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SF supervisors push regulators to rein in Cruise, Waymo self-driving cars

A Cruise vehicle drives through the Castro District in San Francisco in April 2021. | Courtesy Cruise | Source: Cruise

The Board of Supervisors unanimously approved a resolution that calls on regulators to address safety and traffic concerns around the growing presence of autonomous vehicles (AVs) on San Francisco streets, and establishes an official city policy of San Francisco on those vehicles. 

Supervisor Aaron Peskin, who introduced the resolution, called attention to San Francisco’s status as “ground zero” for innovative technologies ranging from short-term rentals to e-scooters to autonomous vehicles. 

“I’ve found in my tenure, in many of these instances, we end up playing catch up and asking for things after the fact,” Peskin said. “I thought this would be a good opportunity to go on the record and support some relatively straightforward, simple and common-sense policies.”

San Francisco is a national center for autonomous vehicle testing: Of the nearly 140 autonomous vehicle collisions reported to the California DMV this year, the overwhelming majority of crashes have taken place in the city. 

But a string of viral incidents showing Cruise cars stalling in the middle of the street, among other viral videos, have raised concerns among policymakers that the vehicles aren’t ready for prime time. Cruise started taking fares for driverless rides in San Francisco in June, and Waymo recently won approval to start testing out its own service without a safety driver.

The resolution puts additional heft behind a letter sent by local transportation officials to the National Highway Traffic Safety Administration (NHTSA), which raised concerns about a custom-built autonomous shuttle developed by San Francisco-based Cruise. 

The letter said that a major expansion of the company’s presence in the city could “significantly undermine street performance for all San Francisco travelers,” citing travel lane failures that could impact emergency services.

Among other recommendations, the city asked federal regulators to require AV operators to submit regular data on vehicle failures that block roadways and response times by company staff, and to notify relevant city authorities in the event of a cybersecurity incident. 

The city also calls on regulators to collaborate on research to analyze pickup and drop-off impacts, expand access to crash and near-crash data, and limit deployment of vehicles in San Francisco unless they meet certain performance standards.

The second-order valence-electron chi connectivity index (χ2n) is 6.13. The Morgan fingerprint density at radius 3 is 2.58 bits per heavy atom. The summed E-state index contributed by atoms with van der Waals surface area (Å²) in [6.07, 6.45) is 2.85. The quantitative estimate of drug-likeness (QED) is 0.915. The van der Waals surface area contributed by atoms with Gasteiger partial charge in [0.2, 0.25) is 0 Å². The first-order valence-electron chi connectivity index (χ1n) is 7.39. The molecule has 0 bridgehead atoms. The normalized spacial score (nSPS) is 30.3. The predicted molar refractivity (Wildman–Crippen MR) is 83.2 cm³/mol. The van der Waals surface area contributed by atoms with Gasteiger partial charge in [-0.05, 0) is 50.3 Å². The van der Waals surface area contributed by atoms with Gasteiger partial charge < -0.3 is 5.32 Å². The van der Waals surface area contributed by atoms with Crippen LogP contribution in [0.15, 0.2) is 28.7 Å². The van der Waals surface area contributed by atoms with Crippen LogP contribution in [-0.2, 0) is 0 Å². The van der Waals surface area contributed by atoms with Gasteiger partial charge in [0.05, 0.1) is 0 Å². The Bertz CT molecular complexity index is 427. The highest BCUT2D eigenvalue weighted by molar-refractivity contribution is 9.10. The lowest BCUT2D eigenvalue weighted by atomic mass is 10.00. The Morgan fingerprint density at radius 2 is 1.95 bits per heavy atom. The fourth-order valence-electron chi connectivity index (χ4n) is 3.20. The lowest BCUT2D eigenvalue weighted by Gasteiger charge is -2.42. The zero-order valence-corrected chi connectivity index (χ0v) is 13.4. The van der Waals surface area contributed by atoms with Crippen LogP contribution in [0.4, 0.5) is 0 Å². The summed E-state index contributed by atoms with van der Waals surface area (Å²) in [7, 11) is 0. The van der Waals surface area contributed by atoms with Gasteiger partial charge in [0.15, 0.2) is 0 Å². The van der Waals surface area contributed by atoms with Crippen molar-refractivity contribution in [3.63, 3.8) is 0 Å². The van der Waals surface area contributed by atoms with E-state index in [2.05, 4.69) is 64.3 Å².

Although he voted in favor of the resolution, Supervisor Ahsha Safaí questioned whether some of the claims made by the letter were “factually correct” and said aggressive actions “send the wrong message from San Francisco.”

“I don’t know if autonomous vehicles are less safe in any way than human-operated vehicles,” Safaí said. “There has not been a general sense of collaboration, but one of antagonistic posturing from the beginning.”

San Francisco officials have taken to lobbying federal and state regulators because city officials have little regulatory oversight of autonomous vehicle expansions. 

In California, operators like Cruise and Waymo are regulated by the DMV, which permits them to test their vehicles on public roadways, and the California Public Utilities Commission, which governs service involving passengers and taking fares. 

On the federal level, those companies are also regulated by the NHTSA, which has a responsibility to improve traffic safety and has oversight of novel vehicles like the Cruise Origin vehicle currently in development. 

There are other regulatory quirks: For example, local officials have determined that the vehicles can’t be cited for moving violations.

The potential impact on first responders led the city to recommend that operators make it easily visible whether the vehicle is on, display error messages so they can be viewed by passengers and give first responders the ability to de-power the vehicles manually. 

The resolution notes that while San Francisco has limited oversight over AV deployment, it does have some policy levers to pull, including incentives around fleet charging, curb management and tax incentives. 

Supervisor Matt Dorsey raised another issue that he said the board will have to face head-on in the years ahead: displacement of human workers by self-driving technology.

“I’m convinced that this is something we’re going to be talking a lot about over the next decade, and I think it’s going to happen fast,” Dorsey said. “Unlike seismic shifts in transportation in years past, driverless cars will displace a massive segment of our economy.”

Kevin Truong can be reached at